In a Weak Economy: Tax Hikes as Far as the Eye Can See

The Obama tax-hike plans would be startling in good economic times. That they have been proposed while the economy is still limping and unemployment remains at historic highs is jaw dropping. This report explains:

Taxes on high-income earners would rise by nearly $1 trillion over the next 10 years, under the budget plan put forward by President Barack Obama on Monday.

And there is the limit on charitable deductions, which John and I remarked upon yesterday. When you add it all up, we’re talking about $2 trillion in tax hikes through 2020. That includes some that are especially counterproductive if the aim is to improve America’s competitiveness. The Wall Street Journal editors explain:

Our favorite euphemism is the Administration’s estimate that it can get $122.2 billion in new revenue via a “reform” of the “U.S. international tax system.” Reform usually means closing some loopholes in return for lower tax rates. But this is a giant tax increase on American companies that operate overseas, and it includes no offsetting cut in the U.S. 35% corporate tax rate, which is among the highest in the world. The Administration agreed last year to drop this idea when it was seeking the help of the Business Roundtable to pass health care. But so much for that, now that the White House needs the money.

You can now fully appreciate how inconsequential is the grab bag of small-business tax credits, which Obama touted in his SOTU. Most small businesses pay taxes at the individual rates, and are going to get slammed hard by the Obama tax hikes. Indeed, most of those who hire, invest, and contribute the lion share of economic growth are going to get squeezed by the Obama budget, should it or some version of it get passed.

One marvels at the cognitive dissonance at work. The Obama team declares “jobs” to be the top priority. But job creators are getting a hefty tax hike. The Obama team declares its conviction that the private sector is the engine of recovery. But those who do the most hiring—small business—are getting whacked and money is being sucked out off the private sector and going into the public sector. (As Americans for Tax Reform spells it out, “Taxes are scheduled to rise from 14.8 percent of GDP in 2009 to 19.6 percent by 2020.”)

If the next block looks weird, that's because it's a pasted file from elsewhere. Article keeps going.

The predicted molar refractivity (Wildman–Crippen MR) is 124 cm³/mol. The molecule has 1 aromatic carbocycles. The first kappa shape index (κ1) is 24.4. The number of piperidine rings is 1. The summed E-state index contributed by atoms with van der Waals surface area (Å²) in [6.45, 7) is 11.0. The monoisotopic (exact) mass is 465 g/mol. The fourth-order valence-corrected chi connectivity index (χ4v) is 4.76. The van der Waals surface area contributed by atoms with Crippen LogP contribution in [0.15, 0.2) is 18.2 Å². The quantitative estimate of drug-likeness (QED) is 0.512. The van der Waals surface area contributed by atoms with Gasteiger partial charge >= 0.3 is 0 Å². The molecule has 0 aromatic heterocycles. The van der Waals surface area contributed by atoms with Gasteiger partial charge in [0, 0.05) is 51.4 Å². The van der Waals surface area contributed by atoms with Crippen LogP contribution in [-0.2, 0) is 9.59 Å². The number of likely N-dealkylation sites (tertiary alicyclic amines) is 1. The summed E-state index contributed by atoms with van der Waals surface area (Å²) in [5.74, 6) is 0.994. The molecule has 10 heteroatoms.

Nor are all these taxes helping to close the deficit. As Keith Hennessey lays it out, “the president’s own figures show deficits averaging 5.1% of GDP over the next 5 years, and 4.5% of GDP over the next ten years. They further show debt held by the public increasing from 63.6% of GDP this year to 77.2% of GDP ten years from now. I think it’s a safe assumption that CBO’s rescore of the President’s budget will be even worse.” And the reason for this, of course, is that as much as Obama is raising taxes, he’s spending even faster than we can take them in. Hennessey again:

The President is proposing significantly more spending than he proposed last year:  1.8% of GDP more in 2011, and roughly 1 percentage point more each year over time. Spending is and will continue to be way above historic averages. At its lowest point in the next decade federal spending would still be 1.7 percentage points above the 30-year historic average.  Over the next decade, President Obama proposes spending be 12% higher as a share of the economy than it has averaged over the past three decades.

This is not a recipe for economic recovery. It is a formula to retard growth, investment, and job creation. It is also, I think, a political fiasco, the exemplification of tax-and-spend policies to which the public is forcefully averse. Once again taxes and fiscal sobriety will top the list of issues in the upcoming elections. You can understand why Democrats expect a brutal political season.